The KSRTC buses stop right in front of the temple premises – and is very convenient for devotees. As soon as I got down, I got into one of the small, clean-looking tea stalls for tea to shake off my lethargy. The walkway to the temple has old, long, multistoried rest houses built for the pilgrims on the right and a line of shops to the left. Since the instructions said I couldn’t carry my camera inside the temple, I left my camera and bag in the luggage room nearby and entered the temple.
Since the inner sanctum was closed from 11 – 12 due to pujas, I had to wait in a Q. After a while, we were let in, and I had enough time to see the deity and say my prayers. The prasad (for which I had paid Rs 100) was a bag of goodies that included sweetened puffed rice, a sweet powder, raisins, and some appams. So I munched on the appam and made my way to the dining hall. Dharmasthala offers free food and subsidized shelter for pilgrims.
The dining area, named Annapoorna, is huge and generally filled with pilgrims. One has to sit on the floor for lunch, but they have also set aside tables for people who cannot squat. The meal consisted of rice, rasam, sambar and a side dish – all served hot, topped off with a sweet for dessert. I found the food extremely delicious and wiped my plate clean before walking out a satisfied person. As some of my friends would say – ‘Brahmin khush hua’ (translating to ‘Brahmin is happy!’) – a phrase we say after a satisfying meal. It is commendable that most big temples (in Karnataka?) provide free food to millions of people.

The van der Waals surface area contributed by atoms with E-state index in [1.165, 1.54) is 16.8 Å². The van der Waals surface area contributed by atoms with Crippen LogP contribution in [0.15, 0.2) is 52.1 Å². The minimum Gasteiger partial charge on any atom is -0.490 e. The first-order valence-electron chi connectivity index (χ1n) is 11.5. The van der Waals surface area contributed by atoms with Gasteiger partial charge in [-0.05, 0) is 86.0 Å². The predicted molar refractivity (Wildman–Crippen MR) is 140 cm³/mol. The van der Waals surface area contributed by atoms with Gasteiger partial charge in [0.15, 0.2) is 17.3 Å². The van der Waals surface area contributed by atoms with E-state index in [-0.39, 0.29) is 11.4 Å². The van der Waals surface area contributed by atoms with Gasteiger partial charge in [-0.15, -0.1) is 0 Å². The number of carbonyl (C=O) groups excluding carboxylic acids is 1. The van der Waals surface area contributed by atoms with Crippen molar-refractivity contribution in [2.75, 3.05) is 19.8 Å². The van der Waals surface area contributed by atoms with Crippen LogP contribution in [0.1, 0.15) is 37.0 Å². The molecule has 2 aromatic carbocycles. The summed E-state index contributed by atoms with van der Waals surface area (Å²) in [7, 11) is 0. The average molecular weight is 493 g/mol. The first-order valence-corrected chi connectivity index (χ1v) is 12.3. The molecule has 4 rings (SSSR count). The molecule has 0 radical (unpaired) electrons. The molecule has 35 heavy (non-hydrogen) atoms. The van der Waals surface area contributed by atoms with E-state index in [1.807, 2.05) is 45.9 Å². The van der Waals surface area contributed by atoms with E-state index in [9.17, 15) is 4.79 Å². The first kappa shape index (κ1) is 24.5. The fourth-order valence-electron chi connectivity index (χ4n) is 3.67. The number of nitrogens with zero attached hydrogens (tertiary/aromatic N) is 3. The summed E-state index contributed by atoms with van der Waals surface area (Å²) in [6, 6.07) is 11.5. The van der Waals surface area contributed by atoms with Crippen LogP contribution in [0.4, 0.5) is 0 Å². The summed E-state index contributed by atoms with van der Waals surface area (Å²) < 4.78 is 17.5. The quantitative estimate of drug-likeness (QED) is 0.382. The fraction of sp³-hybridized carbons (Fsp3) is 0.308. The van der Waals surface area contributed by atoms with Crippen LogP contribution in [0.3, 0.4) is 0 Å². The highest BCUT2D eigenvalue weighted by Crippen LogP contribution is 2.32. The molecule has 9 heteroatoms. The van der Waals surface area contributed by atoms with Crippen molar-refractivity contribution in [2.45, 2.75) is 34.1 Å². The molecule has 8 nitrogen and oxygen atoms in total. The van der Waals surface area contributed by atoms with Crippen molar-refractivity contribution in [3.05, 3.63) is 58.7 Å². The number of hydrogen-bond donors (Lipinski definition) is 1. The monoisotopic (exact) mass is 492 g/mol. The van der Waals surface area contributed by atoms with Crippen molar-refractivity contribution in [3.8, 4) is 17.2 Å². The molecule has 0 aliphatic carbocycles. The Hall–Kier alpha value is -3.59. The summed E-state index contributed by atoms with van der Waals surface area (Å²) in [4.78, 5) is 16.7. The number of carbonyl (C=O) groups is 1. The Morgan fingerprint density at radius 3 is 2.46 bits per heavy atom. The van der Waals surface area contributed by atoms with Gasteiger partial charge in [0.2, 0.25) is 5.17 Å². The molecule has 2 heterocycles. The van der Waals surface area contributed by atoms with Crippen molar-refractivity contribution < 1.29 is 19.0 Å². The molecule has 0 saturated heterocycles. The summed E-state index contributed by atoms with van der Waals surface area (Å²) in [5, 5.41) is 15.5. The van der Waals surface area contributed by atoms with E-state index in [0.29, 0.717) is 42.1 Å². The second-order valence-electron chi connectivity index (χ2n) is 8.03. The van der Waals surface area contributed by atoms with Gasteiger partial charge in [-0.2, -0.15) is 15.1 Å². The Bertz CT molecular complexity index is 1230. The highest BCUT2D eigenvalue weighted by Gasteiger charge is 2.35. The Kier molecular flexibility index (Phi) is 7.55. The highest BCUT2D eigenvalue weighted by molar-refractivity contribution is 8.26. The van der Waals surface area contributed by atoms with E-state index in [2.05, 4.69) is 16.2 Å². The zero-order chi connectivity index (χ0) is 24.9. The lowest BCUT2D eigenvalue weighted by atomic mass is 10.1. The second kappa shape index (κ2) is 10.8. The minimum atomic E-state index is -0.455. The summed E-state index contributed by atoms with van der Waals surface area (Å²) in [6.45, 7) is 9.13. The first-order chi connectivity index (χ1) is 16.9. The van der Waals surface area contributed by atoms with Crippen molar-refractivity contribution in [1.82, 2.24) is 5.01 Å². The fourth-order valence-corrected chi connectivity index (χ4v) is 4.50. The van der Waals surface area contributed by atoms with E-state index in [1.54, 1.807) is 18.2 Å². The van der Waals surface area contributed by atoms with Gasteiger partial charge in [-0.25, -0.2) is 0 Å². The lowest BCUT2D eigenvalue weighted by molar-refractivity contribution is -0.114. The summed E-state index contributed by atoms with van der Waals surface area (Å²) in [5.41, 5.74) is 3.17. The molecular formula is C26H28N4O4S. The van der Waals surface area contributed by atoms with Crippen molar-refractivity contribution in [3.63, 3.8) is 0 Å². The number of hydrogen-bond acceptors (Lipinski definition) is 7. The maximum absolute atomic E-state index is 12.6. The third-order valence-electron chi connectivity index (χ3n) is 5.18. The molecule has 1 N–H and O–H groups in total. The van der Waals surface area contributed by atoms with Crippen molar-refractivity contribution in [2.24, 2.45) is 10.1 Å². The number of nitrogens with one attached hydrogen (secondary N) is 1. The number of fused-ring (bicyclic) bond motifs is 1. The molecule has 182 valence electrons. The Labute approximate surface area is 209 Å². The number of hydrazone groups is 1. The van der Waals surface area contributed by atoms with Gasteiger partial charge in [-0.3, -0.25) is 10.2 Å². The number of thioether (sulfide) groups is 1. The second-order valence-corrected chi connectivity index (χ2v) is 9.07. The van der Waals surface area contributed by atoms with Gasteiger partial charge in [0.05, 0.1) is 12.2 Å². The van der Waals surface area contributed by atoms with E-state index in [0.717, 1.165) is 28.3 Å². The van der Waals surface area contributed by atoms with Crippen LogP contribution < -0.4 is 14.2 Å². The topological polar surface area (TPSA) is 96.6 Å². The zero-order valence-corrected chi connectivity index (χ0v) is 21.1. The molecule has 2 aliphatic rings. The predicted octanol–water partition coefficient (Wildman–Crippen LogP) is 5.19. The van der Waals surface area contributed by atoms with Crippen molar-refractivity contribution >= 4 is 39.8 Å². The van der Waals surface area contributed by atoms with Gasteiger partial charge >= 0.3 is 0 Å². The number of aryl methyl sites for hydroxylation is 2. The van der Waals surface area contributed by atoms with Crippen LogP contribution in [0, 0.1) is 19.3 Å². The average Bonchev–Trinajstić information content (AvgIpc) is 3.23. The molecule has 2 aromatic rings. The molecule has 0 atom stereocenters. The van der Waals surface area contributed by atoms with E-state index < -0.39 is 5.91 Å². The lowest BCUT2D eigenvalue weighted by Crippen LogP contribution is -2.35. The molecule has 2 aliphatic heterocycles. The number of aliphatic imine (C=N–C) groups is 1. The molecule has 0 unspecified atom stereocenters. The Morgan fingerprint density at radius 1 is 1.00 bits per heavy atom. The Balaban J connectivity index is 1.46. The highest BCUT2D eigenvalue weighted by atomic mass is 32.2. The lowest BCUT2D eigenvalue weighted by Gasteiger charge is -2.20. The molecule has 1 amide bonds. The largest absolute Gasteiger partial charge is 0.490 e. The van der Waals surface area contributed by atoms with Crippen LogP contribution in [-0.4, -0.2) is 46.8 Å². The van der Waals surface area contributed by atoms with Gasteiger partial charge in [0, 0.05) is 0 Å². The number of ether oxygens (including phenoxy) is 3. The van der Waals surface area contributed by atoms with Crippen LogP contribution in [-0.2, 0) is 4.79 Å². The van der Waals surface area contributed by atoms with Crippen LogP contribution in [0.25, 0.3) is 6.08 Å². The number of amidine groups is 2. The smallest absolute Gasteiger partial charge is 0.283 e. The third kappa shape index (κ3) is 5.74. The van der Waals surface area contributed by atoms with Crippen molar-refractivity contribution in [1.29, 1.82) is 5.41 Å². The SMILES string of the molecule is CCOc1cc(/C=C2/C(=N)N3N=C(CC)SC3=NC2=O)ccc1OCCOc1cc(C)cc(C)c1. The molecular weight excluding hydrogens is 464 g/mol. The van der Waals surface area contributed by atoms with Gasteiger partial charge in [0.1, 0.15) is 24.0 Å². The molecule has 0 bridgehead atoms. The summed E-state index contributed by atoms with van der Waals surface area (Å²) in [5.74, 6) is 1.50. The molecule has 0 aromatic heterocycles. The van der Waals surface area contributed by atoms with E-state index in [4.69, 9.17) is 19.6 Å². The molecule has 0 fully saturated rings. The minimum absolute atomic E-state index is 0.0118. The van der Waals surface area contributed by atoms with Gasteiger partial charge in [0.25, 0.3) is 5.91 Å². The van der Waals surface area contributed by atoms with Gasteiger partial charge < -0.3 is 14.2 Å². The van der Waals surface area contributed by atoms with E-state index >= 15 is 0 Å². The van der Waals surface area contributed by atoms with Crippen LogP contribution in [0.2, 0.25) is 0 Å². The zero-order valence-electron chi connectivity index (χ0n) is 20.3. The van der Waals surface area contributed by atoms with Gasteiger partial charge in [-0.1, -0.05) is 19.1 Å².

Once outside, I collected my bag (no charge for storing the bag, but Rs 2 for keeping my worn-out flip flops safe) and went over to a shaded area where people crowded around the temple elephant. Give her (the elephant. It’s a she) coins, and she would bless you by placing her trunk on your head. Some devotes offered bananas and got extra blessings while I stayed a trunk’s length away from her.
Next to the temple is a park, which is well maintained. I clicked a few pictures there and walked over to the Manjusha museum. The way it looked from the outside (too small/ dingy), I did not have high expectations. The entry charge was Rs 5, and to my surprise, the narrow entranceway opens into a large hall, at least 75 – 100 meters in length, filled with exciting old stuff. There’s enough material in there to spend an hour if you are a history buff. From paintings, idols, cameras, coins, weapons to personal items used by kings – like ivory brushes, hairdryers, monocles, pens – the museum takes you back in time and is worth every rupee (and more) you paid to enter. Unfortunately, the building itself looked very old and dangerously damp in places, and I wonder if many of these articles would last for much longer.
Right opposite the museum is some old chariots (typically used in temple festivals) with intricate carvings. From there, I moved on to the vintage car museum. On the way, my eyes fell upon a couple of discarded aeroplanes protected by fences. The car museum is worth a visit too, and again, I wasn’t allowed to take my camera inside. Along the way were more guest houses built for devotees.
I wound up my day trip with another coffee and boarded a bus back to Mangalore. Thus, the first of my ‘rugged travels’ was done, and I’d become a fan of such trips. I am now planning a ‘Goa on a shoestring budget trip around the end of October, early November. More on that later.